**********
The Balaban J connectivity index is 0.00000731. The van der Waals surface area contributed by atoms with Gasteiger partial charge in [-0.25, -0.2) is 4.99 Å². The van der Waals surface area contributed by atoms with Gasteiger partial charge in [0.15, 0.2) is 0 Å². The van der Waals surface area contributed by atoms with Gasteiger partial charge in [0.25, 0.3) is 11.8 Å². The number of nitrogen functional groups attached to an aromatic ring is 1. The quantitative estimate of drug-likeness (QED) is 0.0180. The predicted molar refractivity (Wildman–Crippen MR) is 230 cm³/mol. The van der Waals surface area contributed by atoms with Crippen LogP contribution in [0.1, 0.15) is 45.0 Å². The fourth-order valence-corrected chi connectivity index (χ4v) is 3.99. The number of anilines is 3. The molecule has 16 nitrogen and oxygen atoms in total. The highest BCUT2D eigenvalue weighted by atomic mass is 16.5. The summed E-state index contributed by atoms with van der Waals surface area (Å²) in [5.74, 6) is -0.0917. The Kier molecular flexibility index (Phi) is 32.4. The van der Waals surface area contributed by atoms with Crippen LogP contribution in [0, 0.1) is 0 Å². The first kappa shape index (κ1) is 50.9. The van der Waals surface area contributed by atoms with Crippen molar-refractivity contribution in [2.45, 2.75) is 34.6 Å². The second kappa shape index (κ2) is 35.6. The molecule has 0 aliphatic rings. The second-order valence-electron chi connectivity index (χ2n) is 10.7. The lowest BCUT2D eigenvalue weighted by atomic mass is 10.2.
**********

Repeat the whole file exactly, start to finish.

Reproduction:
The Balaban J connectivity index is 0.00000731. The van der Waals surface area contributed by atoms with Gasteiger partial charge in [-0.25, -0.2) is 4.99 Å². The van der Waals surface area contributed by atoms with Gasteiger partial charge in [0.15, 0.2) is 0 Å². The van der Waals surface area contributed by atoms with Gasteiger partial charge in [0.25, 0.3) is 11.8 Å². The number of nitrogen functional groups attached to an aromatic ring is 1. The quantitative estimate of drug-likeness (QED) is 0.0180. The predicted molar refractivity (Wildman–Crippen MR) is 230 cm³/mol. The van der Waals surface area contributed by atoms with Crippen LogP contribution in [0.1, 0.15) is 45.0 Å². The fourth-order valence-corrected chi connectivity index (χ4v) is 3.99. The number of anilines is 3. The molecule has 16 nitrogen and oxygen atoms in total. The highest BCUT2D eigenvalue weighted by atomic mass is 16.5. The summed E-state index contributed by atoms with van der Waals surface area (Å²) in [5.74, 6) is -0.0917. The Kier molecular flexibility index (Phi) is 32.4. The van der Waals surface area contributed by atoms with Crippen LogP contribution in [0, 0.1) is 0 Å². The first kappa shape index (κ1) is 50.9. The van der Waals surface area contributed by atoms with Crippen molar-refractivity contribution in [2.45, 2.75) is 34.6 Å². The second kappa shape index (κ2) is 35.6. The molecule has 0 aliphatic rings. The second-order valence-electron chi connectivity index (χ2n) is 10.7. The lowest BCUT2D eigenvalue weighted by atomic mass is 10.2.